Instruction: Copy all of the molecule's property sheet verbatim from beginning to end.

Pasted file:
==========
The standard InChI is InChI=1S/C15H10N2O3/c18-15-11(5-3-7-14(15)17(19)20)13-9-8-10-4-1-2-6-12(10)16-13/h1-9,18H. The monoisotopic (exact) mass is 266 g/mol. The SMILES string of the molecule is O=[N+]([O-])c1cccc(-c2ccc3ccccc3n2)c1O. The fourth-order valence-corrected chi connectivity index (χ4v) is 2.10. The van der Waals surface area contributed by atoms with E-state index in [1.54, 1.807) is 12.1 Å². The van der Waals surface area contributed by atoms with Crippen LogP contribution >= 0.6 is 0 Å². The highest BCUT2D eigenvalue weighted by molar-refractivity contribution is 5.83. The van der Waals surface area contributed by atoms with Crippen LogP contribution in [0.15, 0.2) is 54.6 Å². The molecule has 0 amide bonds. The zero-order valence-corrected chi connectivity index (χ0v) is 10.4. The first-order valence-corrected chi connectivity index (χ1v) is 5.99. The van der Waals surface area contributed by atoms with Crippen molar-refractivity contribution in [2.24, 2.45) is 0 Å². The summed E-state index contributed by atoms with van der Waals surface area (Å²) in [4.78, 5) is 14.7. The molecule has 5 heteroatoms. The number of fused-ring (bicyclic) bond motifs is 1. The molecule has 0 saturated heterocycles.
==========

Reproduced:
The standard InChI is InChI=1S/C15H10N2O3/c18-15-11(5-3-7-14(15)17(19)20)13-9-8-10-4-1-2-6-12(10)16-13/h1-9,18H. The monoisotopic (exact) mass is 266 g/mol. The SMILES string of the molecule is O=[N+]([O-])c1cccc(-c2ccc3ccccc3n2)c1O. The fourth-order valence-corrected chi connectivity index (χ4v) is 2.10. The van der Waals surface area contributed by atoms with E-state index in [1.54, 1.807) is 12.1 Å². The van der Waals surface area contributed by atoms with Crippen LogP contribution >= 0.6 is 0 Å². The highest BCUT2D eigenvalue weighted by molar-refractivity contribution is 5.83. The van der Waals surface area contributed by atoms with Crippen LogP contribution in [0.15, 0.2) is 54.6 Å². The molecule has 0 amide bonds. The zero-order valence-corrected chi connectivity index (χ0v) is 10.4. The first-order valence-corrected chi connectivity index (χ1v) is 5.99. The van der Waals surface area contributed by atoms with Crippen molar-refractivity contribution in [2.24, 2.45) is 0 Å². The summed E-state index contributed by atoms with van der Waals surface area (Å²) in [4.78, 5) is 14.7. The molecule has 5 heteroatoms. The number of fused-ring (bicyclic) bond motifs is 1. The molecule has 0 saturated heterocycles.